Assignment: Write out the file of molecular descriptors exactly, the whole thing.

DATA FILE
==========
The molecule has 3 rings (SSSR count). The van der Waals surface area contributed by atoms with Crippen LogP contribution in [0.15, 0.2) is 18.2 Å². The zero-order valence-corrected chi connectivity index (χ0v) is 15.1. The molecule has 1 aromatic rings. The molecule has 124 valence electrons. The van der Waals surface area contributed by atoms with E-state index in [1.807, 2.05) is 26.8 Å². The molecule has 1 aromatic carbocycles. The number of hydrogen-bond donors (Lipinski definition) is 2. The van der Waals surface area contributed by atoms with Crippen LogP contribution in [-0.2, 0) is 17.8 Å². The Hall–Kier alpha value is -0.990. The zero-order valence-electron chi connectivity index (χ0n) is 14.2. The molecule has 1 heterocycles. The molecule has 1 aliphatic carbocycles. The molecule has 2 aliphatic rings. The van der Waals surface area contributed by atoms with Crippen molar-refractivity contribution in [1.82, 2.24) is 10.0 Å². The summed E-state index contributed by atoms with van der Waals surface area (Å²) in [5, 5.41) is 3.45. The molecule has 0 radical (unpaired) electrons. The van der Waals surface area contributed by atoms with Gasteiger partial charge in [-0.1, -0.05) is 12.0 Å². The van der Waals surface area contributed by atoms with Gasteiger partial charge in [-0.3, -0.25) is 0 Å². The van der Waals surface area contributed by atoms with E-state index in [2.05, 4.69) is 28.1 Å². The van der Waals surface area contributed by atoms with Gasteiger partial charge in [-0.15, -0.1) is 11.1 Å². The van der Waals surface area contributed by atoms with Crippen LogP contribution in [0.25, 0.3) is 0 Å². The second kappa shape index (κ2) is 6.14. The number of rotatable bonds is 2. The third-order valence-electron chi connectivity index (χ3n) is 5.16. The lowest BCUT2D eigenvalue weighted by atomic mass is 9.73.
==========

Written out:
The molecule has 3 rings (SSSR count). The van der Waals surface area contributed by atoms with Crippen LogP contribution in [0.15, 0.2) is 18.2 Å². The zero-order valence-corrected chi connectivity index (χ0v) is 15.1. The molecule has 1 aromatic rings. The molecule has 124 valence electrons. The van der Waals surface area contributed by atoms with E-state index in [1.807, 2.05) is 26.8 Å². The molecule has 1 aromatic carbocycles. The number of hydrogen-bond donors (Lipinski definition) is 2. The van der Waals surface area contributed by atoms with Crippen LogP contribution in [-0.2, 0) is 17.8 Å². The Hall–Kier alpha value is -0.990. The zero-order valence-electron chi connectivity index (χ0n) is 14.2. The molecule has 1 heterocycles. The molecule has 1 aliphatic carbocycles. The molecule has 2 aliphatic rings. The van der Waals surface area contributed by atoms with Crippen molar-refractivity contribution in [1.82, 2.24) is 10.0 Å². The summed E-state index contributed by atoms with van der Waals surface area (Å²) in [5, 5.41) is 3.45. The molecule has 0 radical (unpaired) electrons. The van der Waals surface area contributed by atoms with Gasteiger partial charge in [-0.1, -0.05) is 12.0 Å². The van der Waals surface area contributed by atoms with Gasteiger partial charge in [-0.3, -0.25) is 0 Å². The van der Waals surface area contributed by atoms with E-state index in [2.05, 4.69) is 28.1 Å². The van der Waals surface area contributed by atoms with Gasteiger partial charge in [-0.15, -0.1) is 11.1 Å². The van der Waals surface area contributed by atoms with Crippen LogP contribution in [0.25, 0.3) is 0 Å². The second kappa shape index (κ2) is 6.14. The number of rotatable bonds is 2. The third-order valence-electron chi connectivity index (χ3n) is 5.16. The lowest BCUT2D eigenvalue weighted by atomic mass is 9.73.